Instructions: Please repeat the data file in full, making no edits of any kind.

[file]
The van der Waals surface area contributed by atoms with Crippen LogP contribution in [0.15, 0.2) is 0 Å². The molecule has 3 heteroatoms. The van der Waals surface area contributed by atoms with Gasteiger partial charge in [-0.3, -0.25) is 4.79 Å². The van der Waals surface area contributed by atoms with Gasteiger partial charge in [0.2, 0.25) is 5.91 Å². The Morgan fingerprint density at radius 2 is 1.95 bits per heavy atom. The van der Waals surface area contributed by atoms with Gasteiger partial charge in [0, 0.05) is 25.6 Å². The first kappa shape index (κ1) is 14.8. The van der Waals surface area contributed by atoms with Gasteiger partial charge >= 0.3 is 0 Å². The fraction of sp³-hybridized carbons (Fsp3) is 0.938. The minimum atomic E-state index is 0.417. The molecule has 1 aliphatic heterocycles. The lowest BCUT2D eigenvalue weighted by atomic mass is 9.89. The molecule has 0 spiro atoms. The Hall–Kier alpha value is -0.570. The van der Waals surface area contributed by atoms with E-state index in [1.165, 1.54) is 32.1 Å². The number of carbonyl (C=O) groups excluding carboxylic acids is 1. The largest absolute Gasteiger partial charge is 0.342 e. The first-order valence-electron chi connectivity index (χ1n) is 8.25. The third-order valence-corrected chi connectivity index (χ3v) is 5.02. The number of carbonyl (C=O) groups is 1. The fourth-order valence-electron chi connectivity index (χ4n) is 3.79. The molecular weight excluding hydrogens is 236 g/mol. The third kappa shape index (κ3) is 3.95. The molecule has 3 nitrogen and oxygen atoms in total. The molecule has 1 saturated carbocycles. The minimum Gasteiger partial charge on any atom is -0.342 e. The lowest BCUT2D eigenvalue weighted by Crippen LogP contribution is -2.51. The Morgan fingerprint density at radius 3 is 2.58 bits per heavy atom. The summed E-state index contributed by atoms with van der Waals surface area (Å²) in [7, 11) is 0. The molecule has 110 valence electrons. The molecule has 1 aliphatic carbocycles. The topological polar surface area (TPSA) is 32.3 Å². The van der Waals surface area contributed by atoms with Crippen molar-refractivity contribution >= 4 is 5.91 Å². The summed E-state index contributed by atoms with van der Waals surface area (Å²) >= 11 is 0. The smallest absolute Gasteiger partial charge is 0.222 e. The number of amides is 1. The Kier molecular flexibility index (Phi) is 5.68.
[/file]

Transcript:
The van der Waals surface area contributed by atoms with Crippen LogP contribution in [0.15, 0.2) is 0 Å². The molecule has 3 heteroatoms. The van der Waals surface area contributed by atoms with Gasteiger partial charge in [-0.3, -0.25) is 4.79 Å². The van der Waals surface area contributed by atoms with Gasteiger partial charge in [0.2, 0.25) is 5.91 Å². The Morgan fingerprint density at radius 2 is 1.95 bits per heavy atom. The van der Waals surface area contributed by atoms with Gasteiger partial charge in [0, 0.05) is 25.6 Å². The first kappa shape index (κ1) is 14.8. The van der Waals surface area contributed by atoms with Gasteiger partial charge >= 0.3 is 0 Å². The fraction of sp³-hybridized carbons (Fsp3) is 0.938. The minimum atomic E-state index is 0.417. The molecule has 1 aliphatic heterocycles. The lowest BCUT2D eigenvalue weighted by atomic mass is 9.89. The molecule has 0 spiro atoms. The Hall–Kier alpha value is -0.570. The van der Waals surface area contributed by atoms with E-state index in [1.165, 1.54) is 32.1 Å². The number of carbonyl (C=O) groups excluding carboxylic acids is 1. The largest absolute Gasteiger partial charge is 0.342 e. The first-order valence-electron chi connectivity index (χ1n) is 8.25. The third-order valence-corrected chi connectivity index (χ3v) is 5.02. The number of carbonyl (C=O) groups is 1. The fourth-order valence-electron chi connectivity index (χ4n) is 3.79. The molecular weight excluding hydrogens is 236 g/mol. The third kappa shape index (κ3) is 3.95. The molecule has 3 nitrogen and oxygen atoms in total. The molecule has 1 saturated carbocycles. The minimum Gasteiger partial charge on any atom is -0.342 e. The lowest BCUT2D eigenvalue weighted by Crippen LogP contribution is -2.51. The Morgan fingerprint density at radius 3 is 2.58 bits per heavy atom. The summed E-state index contributed by atoms with van der Waals surface area (Å²) in [7, 11) is 0. The molecule has 110 valence electrons. The molecule has 1 aliphatic carbocycles. The topological polar surface area (TPSA) is 32.3 Å². The van der Waals surface area contributed by atoms with Crippen molar-refractivity contribution >= 4 is 5.91 Å². The summed E-state index contributed by atoms with van der Waals surface area (Å²) >= 11 is 0. The smallest absolute Gasteiger partial charge is 0.222 e. The number of amides is 1. The Kier molecular flexibility index (Phi) is 5.68.